In many respects, the second photo looks much the same as the first. However, the second photo is of a swan dive. The swan dive begins with the same wholehearted, arms-spread-wide posture. However, at the last moment, the swimmer pikes and actually dives into the water. Swan dives result in a clean entry to the water, very little noise, almost no splash. They require practice, skill, an urge toward perfection of form. One can perform a swan dive in a crowded aquatic center with very little notice, especially at first. When well-executed, onlookers need to actually be paying attention to notice. However, when paying attention, onlookers are often wowed.

Another difference between the belly flop and the swan dive is that many of us, witnessing the two, firmly believe that we might be able to pull off the belly flop ourselves. But we don’t think we are capable of the swan dive.

Which brings me back to the ideas discussed in the articles I’ve referenced above. Reinvention is relatively easy. Many of us change things about ourselves, re-order the ephemera of our lives with some regularity. If we stop to think of evolution, of truly and deeply becoming the person we are capable (even meant) to be, we grow immediately wary. Or weary. We don’t really think of ourselves as having the fortitude to work that hard on our own growth and development. Often, we rely on life events to propel us in new directions, rather than being willing to undertake self-improvement or self-empowerment, or our own transformation. Yet we are spiritually called to this, I believe. We feel an inner pull toward evolutionary change, but we are unsure or overwhelmed by the prospect of how to proceed. And we – out of laziness, or fear, or unwillingness to upset the apple cart of our lives – settle for cosmetic change.

Generosity in place of justice is another easy substitution for most of us. And the difficult thing here is that generosity is, in itself, a good thing. I would never argue against it. All too often, though, we stop at generosity when what our communities and our world require is justice. We tell ourselves justice is the province of extraordinary souls – the Ghandis, Mother Theresas, MLKs of this world. We feel this way because justice requires deep change. It requires a willingness to root out the systemic causes of injustice. It calls us to act in ways, and with regard to issues, that are complex and difficult to sort out. We could be wrong. We could be facing much more powerful people and forces than ourselves. Most discomfiting of all, we may need to live with ambiguity and uncertainty and still stand our ground. Generosity feels so good. Justice is often just plain uncomfortable.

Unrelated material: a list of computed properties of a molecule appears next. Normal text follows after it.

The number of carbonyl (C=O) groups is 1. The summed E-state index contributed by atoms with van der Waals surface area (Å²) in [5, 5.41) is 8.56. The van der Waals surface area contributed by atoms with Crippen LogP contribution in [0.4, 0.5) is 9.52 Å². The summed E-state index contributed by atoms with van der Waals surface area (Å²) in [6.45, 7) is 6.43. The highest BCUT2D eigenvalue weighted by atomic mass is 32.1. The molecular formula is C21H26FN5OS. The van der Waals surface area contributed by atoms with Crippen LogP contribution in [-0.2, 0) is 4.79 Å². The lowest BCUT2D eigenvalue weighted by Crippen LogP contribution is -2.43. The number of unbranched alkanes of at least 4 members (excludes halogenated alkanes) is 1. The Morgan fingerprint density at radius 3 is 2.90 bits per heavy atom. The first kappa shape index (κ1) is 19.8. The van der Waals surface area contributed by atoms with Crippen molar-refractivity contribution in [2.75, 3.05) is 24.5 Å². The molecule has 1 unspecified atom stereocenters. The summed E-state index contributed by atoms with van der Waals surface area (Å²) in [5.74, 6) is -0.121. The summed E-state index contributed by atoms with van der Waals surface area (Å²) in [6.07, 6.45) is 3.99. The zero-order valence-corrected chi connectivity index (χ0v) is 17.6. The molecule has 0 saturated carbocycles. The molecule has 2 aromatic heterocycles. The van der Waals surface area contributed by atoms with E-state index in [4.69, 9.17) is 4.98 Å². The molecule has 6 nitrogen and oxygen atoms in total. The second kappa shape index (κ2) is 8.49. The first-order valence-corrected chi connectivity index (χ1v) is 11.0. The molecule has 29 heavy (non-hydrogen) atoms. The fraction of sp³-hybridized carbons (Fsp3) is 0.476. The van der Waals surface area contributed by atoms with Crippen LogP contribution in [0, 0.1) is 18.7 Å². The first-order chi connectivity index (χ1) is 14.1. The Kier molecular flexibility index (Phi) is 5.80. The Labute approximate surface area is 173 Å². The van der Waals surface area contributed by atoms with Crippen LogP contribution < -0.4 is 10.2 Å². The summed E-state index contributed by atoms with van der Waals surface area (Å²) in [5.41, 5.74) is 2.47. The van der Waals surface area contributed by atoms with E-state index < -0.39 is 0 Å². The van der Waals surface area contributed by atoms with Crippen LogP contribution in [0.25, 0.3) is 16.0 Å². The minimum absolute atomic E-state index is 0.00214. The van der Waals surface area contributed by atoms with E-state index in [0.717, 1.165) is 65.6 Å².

Finally, we engage in the fascination of celebrity. It is fun to follow the lives of the rich and famous. But somewhere along the line, we have confused noteworthy with newsworthy when it comes to the well-known. More disturbing is the idea permeating our culture that, somehow, celebrity status serves as shorthand for deserving, smart, accomplished, and admirable. Somehow we allow ourselves to think that those whose personalities loom large in our media are also more knowing and more creative. Have better ideas. Are more thoughtful. Here’s the thing: just because someone has a forum doesn’t mean they actually know anything – nor does it mean that they are right-er (smarter, better, or more deserving) than the rest of us. But we’ve been led to believe (and allowed ourselves to accept) otherwise. So Chloe Kardashian’s butt sets our agenda, diverts our attention from the starving butts, the homeless butts, the butts without clean water – the millions of persons suffering from lack, systemic inequalities, racism. We sate our interest in the wider world, the world outside ourselves, with celebrity brand junk food. We fall for the splash and not the depth.

Why am I going on and on about this? Especially when the writers of the articles I’ve cited have made their points more eloquently (and more succinctly) than I? Because each of them touched on a slightly different facet of what I see as endemic in 21st century American culture – the willingness to settle for the big splash because we lack the will, perhaps the self-discipline, to reach for the swan dive. To work toward the fulfillment of our own potential as well as toward the creation of a world in which all people can potentialize. I, personally, need to work at maintaining a focus on right instead of easy, on deep instead of the kind of broad that comes from the “squirrel? squirrel?” distractibility of modern life. I feel that longing for the clean dive that takes me well below the surface, and I believe I am not alone in that.